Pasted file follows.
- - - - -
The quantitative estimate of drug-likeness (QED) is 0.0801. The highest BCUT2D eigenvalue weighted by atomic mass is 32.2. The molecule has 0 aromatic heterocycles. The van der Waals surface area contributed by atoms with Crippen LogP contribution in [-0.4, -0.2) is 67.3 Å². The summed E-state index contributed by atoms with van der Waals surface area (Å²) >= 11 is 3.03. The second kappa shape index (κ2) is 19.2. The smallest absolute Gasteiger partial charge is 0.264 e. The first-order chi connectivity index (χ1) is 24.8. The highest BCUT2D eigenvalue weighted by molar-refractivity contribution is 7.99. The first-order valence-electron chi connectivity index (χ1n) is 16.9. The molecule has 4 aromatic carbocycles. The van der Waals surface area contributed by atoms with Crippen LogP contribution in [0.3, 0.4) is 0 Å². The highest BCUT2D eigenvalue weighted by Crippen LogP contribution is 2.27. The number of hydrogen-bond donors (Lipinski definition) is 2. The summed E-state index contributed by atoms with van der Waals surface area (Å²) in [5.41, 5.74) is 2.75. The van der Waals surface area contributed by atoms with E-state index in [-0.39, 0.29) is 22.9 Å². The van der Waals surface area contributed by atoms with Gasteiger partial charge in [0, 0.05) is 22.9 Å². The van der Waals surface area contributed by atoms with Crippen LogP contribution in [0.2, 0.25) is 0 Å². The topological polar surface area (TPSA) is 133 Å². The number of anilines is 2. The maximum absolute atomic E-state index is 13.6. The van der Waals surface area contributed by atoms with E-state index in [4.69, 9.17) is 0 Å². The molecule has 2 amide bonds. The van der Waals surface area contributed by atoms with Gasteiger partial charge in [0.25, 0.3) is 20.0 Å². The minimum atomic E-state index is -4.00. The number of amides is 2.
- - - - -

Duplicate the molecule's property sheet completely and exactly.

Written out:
The quantitative estimate of drug-likeness (QED) is 0.0801. The highest BCUT2D eigenvalue weighted by atomic mass is 32.2. The molecule has 0 aromatic heterocycles. The van der Waals surface area contributed by atoms with Crippen LogP contribution in [-0.4, -0.2) is 67.3 Å². The summed E-state index contributed by atoms with van der Waals surface area (Å²) >= 11 is 3.03. The second kappa shape index (κ2) is 19.2. The smallest absolute Gasteiger partial charge is 0.264 e. The first-order chi connectivity index (χ1) is 24.8. The highest BCUT2D eigenvalue weighted by molar-refractivity contribution is 7.99. The first-order valence-electron chi connectivity index (χ1n) is 16.9. The molecule has 4 aromatic carbocycles. The van der Waals surface area contributed by atoms with Crippen LogP contribution in [0.3, 0.4) is 0 Å². The highest BCUT2D eigenvalue weighted by Crippen LogP contribution is 2.27. The number of hydrogen-bond donors (Lipinski definition) is 2. The summed E-state index contributed by atoms with van der Waals surface area (Å²) in [5.41, 5.74) is 2.75. The van der Waals surface area contributed by atoms with E-state index in [-0.39, 0.29) is 22.9 Å². The van der Waals surface area contributed by atoms with Gasteiger partial charge in [0, 0.05) is 22.9 Å². The van der Waals surface area contributed by atoms with Crippen LogP contribution in [0.2, 0.25) is 0 Å². The topological polar surface area (TPSA) is 133 Å². The number of anilines is 2. The maximum absolute atomic E-state index is 13.6. The van der Waals surface area contributed by atoms with E-state index in [4.69, 9.17) is 0 Å². The molecule has 2 amide bonds. The van der Waals surface area contributed by atoms with Gasteiger partial charge in [0.25, 0.3) is 20.0 Å². The minimum atomic E-state index is -4.00. The number of amides is 2.